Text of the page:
Campaign spokeswoman Lowri Turner says: "We welcome any genuine consultation, but we have been disappointed by the emotionally charged language used by those wanting to change the law. They try to make out that a gentle smack on the back of the legs from a loving mum is the same as beating up your kids - it is not. Forcing through this punitive legislation regardless of the opposition from Welsh families will merely criminalise ordinary parents."
| Will smacking become a criminal offence, then? The proposed change would not create a new criminal offence, but would remove a defence to the existing offence of common assault or battery. This would give children the same protection as adults now have.
| Won't this mean parents are criminalised? The Welsh Government says its aim is to protect children, not criminalise parents, and that it will exercise proportionality. It will also continue positive parenting campaigns and support to families.
| What's happened in other countries which changed the law on smacking? Evidence from other countries does not show a rise in parents prosecuted for assault, the Welsh Government says.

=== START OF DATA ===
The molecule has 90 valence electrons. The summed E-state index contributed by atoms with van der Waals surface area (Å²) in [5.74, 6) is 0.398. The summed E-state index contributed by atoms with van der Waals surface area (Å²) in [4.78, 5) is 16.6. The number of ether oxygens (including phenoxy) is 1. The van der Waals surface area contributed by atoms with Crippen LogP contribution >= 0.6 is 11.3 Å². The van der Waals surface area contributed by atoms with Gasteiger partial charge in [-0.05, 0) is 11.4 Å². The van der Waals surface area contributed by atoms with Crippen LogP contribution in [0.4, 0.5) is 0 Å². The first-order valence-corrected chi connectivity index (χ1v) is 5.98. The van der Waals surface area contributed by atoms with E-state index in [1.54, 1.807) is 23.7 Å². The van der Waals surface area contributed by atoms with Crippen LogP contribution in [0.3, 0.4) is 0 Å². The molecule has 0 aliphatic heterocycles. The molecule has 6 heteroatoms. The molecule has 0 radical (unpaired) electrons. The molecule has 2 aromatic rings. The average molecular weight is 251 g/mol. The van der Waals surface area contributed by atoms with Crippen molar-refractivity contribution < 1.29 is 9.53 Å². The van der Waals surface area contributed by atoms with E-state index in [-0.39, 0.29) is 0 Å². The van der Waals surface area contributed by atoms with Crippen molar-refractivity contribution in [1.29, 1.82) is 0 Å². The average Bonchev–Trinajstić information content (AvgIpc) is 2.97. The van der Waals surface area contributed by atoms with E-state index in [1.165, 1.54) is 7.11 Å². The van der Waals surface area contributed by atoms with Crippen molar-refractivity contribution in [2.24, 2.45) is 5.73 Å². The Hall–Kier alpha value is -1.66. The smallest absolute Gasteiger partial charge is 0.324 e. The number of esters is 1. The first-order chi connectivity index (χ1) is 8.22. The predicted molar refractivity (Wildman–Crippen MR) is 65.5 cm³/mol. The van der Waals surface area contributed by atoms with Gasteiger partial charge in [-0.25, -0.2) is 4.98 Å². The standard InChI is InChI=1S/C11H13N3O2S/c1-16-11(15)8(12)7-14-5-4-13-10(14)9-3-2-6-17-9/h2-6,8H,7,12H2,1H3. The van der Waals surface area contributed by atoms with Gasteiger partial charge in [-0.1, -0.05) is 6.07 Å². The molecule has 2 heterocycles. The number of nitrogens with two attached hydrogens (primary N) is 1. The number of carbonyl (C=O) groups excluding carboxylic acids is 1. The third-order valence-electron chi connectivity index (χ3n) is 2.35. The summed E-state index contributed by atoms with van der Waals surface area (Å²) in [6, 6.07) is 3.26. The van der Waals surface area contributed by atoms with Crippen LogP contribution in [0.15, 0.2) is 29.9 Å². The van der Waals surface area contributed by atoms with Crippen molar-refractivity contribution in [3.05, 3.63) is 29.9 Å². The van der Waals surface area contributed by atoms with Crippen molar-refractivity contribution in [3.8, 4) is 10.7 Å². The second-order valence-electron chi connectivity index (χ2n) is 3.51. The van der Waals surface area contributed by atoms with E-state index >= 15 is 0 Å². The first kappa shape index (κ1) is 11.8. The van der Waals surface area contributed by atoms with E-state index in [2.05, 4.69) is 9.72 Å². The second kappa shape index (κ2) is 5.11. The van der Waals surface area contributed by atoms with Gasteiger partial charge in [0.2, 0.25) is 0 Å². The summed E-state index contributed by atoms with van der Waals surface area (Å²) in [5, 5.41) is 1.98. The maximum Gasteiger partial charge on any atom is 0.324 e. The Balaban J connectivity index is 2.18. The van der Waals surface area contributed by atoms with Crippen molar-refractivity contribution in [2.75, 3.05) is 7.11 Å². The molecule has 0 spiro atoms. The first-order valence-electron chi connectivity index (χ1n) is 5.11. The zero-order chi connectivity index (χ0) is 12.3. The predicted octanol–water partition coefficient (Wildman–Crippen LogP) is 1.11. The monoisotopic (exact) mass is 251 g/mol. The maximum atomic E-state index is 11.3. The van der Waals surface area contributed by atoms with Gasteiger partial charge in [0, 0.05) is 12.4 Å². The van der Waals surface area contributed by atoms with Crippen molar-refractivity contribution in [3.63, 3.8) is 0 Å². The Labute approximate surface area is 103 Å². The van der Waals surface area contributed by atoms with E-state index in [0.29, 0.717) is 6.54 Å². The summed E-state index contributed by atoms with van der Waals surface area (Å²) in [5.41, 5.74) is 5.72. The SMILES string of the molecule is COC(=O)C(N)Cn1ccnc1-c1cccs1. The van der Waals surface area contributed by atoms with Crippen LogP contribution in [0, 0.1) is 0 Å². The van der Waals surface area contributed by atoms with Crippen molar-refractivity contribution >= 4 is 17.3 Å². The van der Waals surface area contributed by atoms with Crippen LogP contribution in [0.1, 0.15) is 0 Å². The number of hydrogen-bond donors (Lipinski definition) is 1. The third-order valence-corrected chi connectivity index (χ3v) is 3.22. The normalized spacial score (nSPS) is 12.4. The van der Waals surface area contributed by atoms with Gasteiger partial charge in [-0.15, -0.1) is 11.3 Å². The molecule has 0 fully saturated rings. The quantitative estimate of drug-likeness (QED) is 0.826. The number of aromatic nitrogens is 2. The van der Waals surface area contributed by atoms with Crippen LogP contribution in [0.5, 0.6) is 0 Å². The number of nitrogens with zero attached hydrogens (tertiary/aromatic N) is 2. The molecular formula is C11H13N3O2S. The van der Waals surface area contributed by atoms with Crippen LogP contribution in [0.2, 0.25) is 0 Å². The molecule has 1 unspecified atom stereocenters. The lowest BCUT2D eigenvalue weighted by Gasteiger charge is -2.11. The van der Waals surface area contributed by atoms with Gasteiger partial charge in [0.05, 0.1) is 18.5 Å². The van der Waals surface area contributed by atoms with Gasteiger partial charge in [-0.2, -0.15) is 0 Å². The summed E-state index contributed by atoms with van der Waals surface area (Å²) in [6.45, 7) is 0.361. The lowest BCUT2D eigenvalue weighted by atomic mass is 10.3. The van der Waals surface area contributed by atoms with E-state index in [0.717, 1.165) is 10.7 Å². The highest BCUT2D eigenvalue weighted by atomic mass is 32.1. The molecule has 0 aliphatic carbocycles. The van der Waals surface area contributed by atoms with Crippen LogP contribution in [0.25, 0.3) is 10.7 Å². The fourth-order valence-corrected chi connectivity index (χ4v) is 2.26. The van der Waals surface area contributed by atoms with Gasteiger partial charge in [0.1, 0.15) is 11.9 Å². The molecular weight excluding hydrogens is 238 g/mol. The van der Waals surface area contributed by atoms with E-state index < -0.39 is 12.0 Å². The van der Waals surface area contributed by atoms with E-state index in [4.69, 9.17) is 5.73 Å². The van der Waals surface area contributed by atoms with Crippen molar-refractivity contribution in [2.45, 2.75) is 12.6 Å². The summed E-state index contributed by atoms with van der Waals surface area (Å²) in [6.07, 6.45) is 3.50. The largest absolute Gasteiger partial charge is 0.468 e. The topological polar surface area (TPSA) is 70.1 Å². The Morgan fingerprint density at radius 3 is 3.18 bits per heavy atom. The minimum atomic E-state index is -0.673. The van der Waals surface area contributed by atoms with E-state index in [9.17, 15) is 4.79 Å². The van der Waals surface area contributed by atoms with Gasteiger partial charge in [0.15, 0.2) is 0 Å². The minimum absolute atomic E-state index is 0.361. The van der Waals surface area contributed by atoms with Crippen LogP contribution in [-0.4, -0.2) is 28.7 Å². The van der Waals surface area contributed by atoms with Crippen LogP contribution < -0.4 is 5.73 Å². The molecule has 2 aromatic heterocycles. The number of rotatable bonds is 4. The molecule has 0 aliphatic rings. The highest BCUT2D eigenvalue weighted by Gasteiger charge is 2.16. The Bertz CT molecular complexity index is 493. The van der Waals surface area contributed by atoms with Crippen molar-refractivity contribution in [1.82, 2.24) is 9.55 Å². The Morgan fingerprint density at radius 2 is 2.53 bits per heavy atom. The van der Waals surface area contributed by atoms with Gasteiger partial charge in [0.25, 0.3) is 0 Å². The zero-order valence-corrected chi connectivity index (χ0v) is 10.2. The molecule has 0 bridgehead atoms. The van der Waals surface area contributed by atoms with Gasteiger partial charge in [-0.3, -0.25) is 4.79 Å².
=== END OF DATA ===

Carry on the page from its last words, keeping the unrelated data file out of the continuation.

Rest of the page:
There has been no rise in the proportion of reported assaults that are prosecuted in either Sweden, the first country to end corporal punishment in 1979, or New Zealand, which ended it in 2007, according to the Welsh Government consultation document. Opponents to a change say higher numbers of parents are investigated in New Zealand since the law changed there, though.
| Why not just have a public awareness campaign against smacking? Ending corporal punishment requires more than raising public awareness, the Welsh Government believes.
"Whilst it is acknowledged that a proportion of adults will willingly review and adjust their attitudes and behaviours in the face of evidence and information, it is also recognised that significant behavioural change often occurs only in response to legislation or law reform," it says.
| When will the change happen, if it does? Not for a couple of years. Legislation will be drawn up in a bill late this year/early next year and will take around another year to go through the Welsh Assembly. This means the defence would probably not be removed for at least two years.
| Is smacking prevalent? Physically punishing children was accepted as normal practice in previous generations, but parents today are less comfortable about it.